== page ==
Meet NYC Woman Who's Fighting To Unmask Anonymous Online Man Ruining Her Life

Photo: Sotheby's
Keila Landim De Souza

Selling real estate is a competitive business and real estate agents need to work hard to manage their reputations in order to get new clients. That becomes hard to do when every Google search about you shows your name on a list of websites like "She's A Home Wrecker" and "Liars and Cheaters."

In 2019, that was the situation one woman was facing.

Who is Keila Landim De Souza?

It all started after a man started a systematic campaign to ruin her life in 2016. 

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She says she met Ginu Shaji in a bar and declined his request for a date. Since then, he had been stalking her, doxxing her, and ruining her reputation online. She wanted him to stop and to make him do so, she sued a domain management service for user information.

Who is Keila Landim De Souza? Read on for the shocking details. 

1. She is a New York real estate professional.

According to De Souza's now-deleted official bio at her real estate firm at the time, she is a native of Brazil who practiced law before deciding to get into the world of real estate.

"When she moved to New York City several years ago, she decided to realize her dream of guiding people through the process of buying and selling a home. She has been an avid student of real estate for many years and has helped many through this often complicated process," her bio said.

Her bio went on to talk about De Souza's commitment to the kind of service high-end real estate customers have come to expect.

"She is known for exceeding clients' expectations having perfected the concept of concierge service," they noted. The bio emphasized that De Souza traveled extensively, and speaks fluent Portuguese, Italian, and Spanish, making her an ideal realtor for international clients.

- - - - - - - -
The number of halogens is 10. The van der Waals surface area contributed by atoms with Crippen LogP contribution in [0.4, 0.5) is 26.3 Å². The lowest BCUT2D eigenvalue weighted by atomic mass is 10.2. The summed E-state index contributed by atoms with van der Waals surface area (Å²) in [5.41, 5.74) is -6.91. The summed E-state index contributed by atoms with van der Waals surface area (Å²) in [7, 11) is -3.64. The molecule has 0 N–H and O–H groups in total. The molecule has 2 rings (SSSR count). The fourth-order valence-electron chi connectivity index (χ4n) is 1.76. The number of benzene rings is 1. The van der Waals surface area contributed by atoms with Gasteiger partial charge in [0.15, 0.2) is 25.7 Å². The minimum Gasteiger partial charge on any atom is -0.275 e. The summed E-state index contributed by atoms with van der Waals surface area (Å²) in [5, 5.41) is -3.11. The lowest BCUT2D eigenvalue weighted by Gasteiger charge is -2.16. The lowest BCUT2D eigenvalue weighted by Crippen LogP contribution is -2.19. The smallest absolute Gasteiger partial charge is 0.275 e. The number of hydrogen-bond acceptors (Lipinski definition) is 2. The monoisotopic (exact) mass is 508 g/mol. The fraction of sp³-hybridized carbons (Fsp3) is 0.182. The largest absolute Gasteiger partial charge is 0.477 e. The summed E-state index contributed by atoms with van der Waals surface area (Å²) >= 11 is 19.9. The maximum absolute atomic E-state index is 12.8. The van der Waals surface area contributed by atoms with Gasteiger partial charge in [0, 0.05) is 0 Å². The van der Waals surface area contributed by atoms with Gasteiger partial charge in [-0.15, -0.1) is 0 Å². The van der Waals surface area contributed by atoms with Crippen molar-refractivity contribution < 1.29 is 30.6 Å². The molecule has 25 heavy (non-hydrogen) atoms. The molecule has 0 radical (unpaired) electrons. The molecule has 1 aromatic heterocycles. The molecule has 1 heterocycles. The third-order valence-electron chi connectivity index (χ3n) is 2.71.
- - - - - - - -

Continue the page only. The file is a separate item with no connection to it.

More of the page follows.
2. She has a Google profile of horrors.

If you searched De Souza's name online, that Sotheby's listing was the last positive information you could find about her. The rest of the first page that came up was a laundry list of terrible posts on sites with names like "She's a Homewrecker" and "WTF Cheater." 

If you clicked on the links to these posts, you found stories about De Souza sleeping with married men and lying about her age.

One post, which appears on several sites, says, "Keila Landim De Souza destroyed my married life of 28 years. Me and my husband were living happily for 28 years until Keila ruined everything. My husband met her at a restaurant in NY and they started seeing each other and one time she recorded a sex video of her and my husband and blackmailed him for money and he refused and she then sends me the video. She is a criminal and a homewrecker. Everyone, please be careful of her!" 

De Souza appears on sites like this.

3. De Souza tried clearing her name online.

De Souza said the posts were untrue and she was trying to get them removed. In order to do so, she had to know who was posting them, and the only way to get that information was through a lawsuit.

In October 2019, De Souza sued the Arizona-based company Domains By Proxy, LLC to compel them to release the user information behind the defamatory posts. Once she had that information, she could sue the person responsible for defamation.